NEWPORT — Vermont’s turtles are on the move, prompting an appeal from the Vermont Fish and Wildlife Department for public assistance in ensuring their safety.
Female turtles are currently seeking suitable sites to lay their eggs, but some of their chosen locations are far from ideal and often dangerous.
These reptiles have been known to select gravel parking lots, driveways, and road shoulders as nesting spots, exposing them to the danger of vehicular collision.
“Turtles commonly cross roads as they move to nesting sites and summer foraging habitats,” said Luke Groff, a biologist for the Vermont Fish and Wildlife Department.
He expressed concern over the loss of female turtles, emphasizing the effect on turtle populations.
“Turtles grow slowly and females may not reproduce until 10 or even 15 years old. So, for some species, the loss of mature breeding females may have population-level effects.”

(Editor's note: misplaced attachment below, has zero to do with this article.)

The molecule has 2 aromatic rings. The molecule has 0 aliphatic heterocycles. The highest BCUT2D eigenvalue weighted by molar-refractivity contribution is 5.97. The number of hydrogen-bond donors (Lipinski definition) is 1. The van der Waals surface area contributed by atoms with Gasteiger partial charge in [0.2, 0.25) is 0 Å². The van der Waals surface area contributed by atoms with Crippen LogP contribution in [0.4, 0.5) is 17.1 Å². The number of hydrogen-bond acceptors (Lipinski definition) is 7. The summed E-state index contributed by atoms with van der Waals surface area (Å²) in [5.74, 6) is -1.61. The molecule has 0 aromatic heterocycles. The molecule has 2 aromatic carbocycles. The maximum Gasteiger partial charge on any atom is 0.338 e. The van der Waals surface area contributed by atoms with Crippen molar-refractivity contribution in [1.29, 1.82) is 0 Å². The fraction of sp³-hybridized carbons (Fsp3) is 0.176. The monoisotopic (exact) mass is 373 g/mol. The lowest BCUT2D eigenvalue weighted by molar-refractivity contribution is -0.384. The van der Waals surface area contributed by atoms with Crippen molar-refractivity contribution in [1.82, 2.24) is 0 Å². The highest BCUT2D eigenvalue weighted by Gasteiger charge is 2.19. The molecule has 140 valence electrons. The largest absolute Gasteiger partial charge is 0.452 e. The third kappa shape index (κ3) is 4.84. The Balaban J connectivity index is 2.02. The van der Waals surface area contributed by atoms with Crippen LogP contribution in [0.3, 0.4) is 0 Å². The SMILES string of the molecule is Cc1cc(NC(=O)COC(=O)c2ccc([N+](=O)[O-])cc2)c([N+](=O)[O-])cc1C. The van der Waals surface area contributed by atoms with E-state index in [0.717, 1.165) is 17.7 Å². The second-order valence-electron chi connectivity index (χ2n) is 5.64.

As turtle nesting activity typically peaks between late May and early June, Groff urges drivers to be particularly vigilant for turtles on the road, particularly near ponds and wetlands.
He urged caution when helping a turtle.
“If you spot a turtle on the road, please consider helping it across but be sure you’re in a safe spot to pull over and get out of your car. Human safety comes first.”
If it’s safe to assist, Groff provided some guidance on how to help. For most turtles, picking them up and carrying them across the road in the direction they were headed is best.
For snapping turtles, recognized by their long necks, large size, and lack of colorful markings, he suggests using a shovel or pulling them across the road on a flat surface such as a piece of cardboard or a car floor mat to avoid their powerful bite.